Meico Marquette Whitlock: And so that brings us to the next commitment here, which is about the G, which is about generating space to go within. And this particular aspect of the framework is really about how we generate space, not for honoring our priorities, but really focusing on how we nourish ourselves, right? How do we nourish ourselves so that we can do the work in a sustainable way? So how do we manage those distractions that pop up? How are we actually building in time to rest, reflect to restore? And how are we doing that with intentionality and consistency so that we’re able to do what I was suggesting earlier with the feedback from the flight attendants, which is to secure our own oxygen masks first so that we’re then able to help others? And we’re able to do it not just in a short-term way where we have short-term success, but we’re able to do it in a sustained way over the long term.

Meico Marquette Whitlock: And then the final commitment, the E is really about embodying all of these commitments or embodying well-being while well-doing. And when we’re doing this, we’re taking an integrated approach that allows us to do what I would describe as the inner work and the outer work of mindful change-making. So the outer work being what we’re typically accustomed to, which is the people, the project, the energy management, right, aspect of the work, the meetings and the projects, and all those things. But the inner work is really about, as I talked about earlier, being connected to and clear about your why, being able to do the hard work of setting those boundaries, and having the courage to be able to do that. Creating the space to be able to nourish yourself day in and day out so that you can be at your best and be able to give your best. When we’re doing those simultaneously, we’re doing what I describe as the mindful change-making work.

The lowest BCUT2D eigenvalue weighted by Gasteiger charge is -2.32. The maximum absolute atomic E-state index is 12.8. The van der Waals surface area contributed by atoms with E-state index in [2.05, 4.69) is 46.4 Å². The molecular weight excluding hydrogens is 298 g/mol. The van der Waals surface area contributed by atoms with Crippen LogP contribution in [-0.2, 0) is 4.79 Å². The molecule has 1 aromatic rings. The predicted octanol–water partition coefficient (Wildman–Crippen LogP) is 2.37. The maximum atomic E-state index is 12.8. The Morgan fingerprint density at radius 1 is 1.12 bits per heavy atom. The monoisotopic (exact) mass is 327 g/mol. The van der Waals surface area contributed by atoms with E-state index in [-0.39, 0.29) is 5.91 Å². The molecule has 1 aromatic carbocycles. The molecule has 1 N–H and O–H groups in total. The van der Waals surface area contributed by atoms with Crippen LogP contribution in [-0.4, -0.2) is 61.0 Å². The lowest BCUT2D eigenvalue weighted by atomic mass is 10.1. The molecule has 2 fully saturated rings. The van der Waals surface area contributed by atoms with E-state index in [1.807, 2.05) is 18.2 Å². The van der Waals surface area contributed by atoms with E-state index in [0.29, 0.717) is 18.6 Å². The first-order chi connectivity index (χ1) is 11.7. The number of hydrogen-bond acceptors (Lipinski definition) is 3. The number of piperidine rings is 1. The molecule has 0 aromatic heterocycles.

Farra Trompeter: Amazing. So just to recap, C: connect your why, H: honor your priorities, A: acknowledge your fears and limiting beliefs, N: negotiate boundaries, G: generate space to go within, and E: embody well-being while well-doing. I love it.

Meico Marquette Whitlock: Yes.

Farra Trompeter: So Meico, I wanna zoom all the way out for a moment. What do you see as the biggest challenges right now with workplace well-being within the nonprofit sector here in the US I should say? I know that there are challenges in the nonprofit sector in other countries and there’s a lot of dynamics, particular to the US that I know you and I are both very familiar with and I think that’s sort of the lens that we’re bringing into this conversation. So I wanted to name that too, but certainly, if you have other challenges you wanna bring into it, you should speak to that as well.

Meico Marquette Whitlock: Thanks. So thank you for that. I think that’s an important caveat in terms of the frame of reference here. There are lots of challenges, and I go in detail in this in the introduction of the book, but just to highlight a few of those, one of the things that I’m seeing that sometimes goes unacknowledged is that we have individually and collectively experienced trauma as a result of the COVID-19 pandemic specifically, and how that has shaped and continues to shape our personal and professional lives. Now, I know that lots of folks feel like we have moved on or maybe they have moved on, but the reality is that we are still dealing with the aftermath of that and we’re still learning how to navigate that. I’m still working with teams and organizations going back to that previous podcast episode that we’ve recorded that are still trying to figure out how to make hybrid work work for them.

Meico Marquette Whitlock: And so there’s a lot of what I’m saying, unhealed and unacknowledged trauma. And in my view, a lot of unlearned lessons from the pandemic, you know. For some organizations, we were doing the good work of figuring out how to make things move forward. And then we’ve begun to sort of undo that work and we’re moving back into patterns that weren’t working for us before the pandemic. Connected to this, I’m also seeing that there’s a lot of anxiety at the organizational level and also at the individual level about what the future holds. There’s lots of uncertainty about what’s around the corner and there’s lots of concern about whether certain organizations or the way in which we’re working is keeping us relevant, is keeping us meaningful in terms of how we’re making an impact. There’s lots of anxiety about things with AI, for example. And are we actually leveraging this technology in a way that we should be? Should we be embracing it? Should we not be embracing it?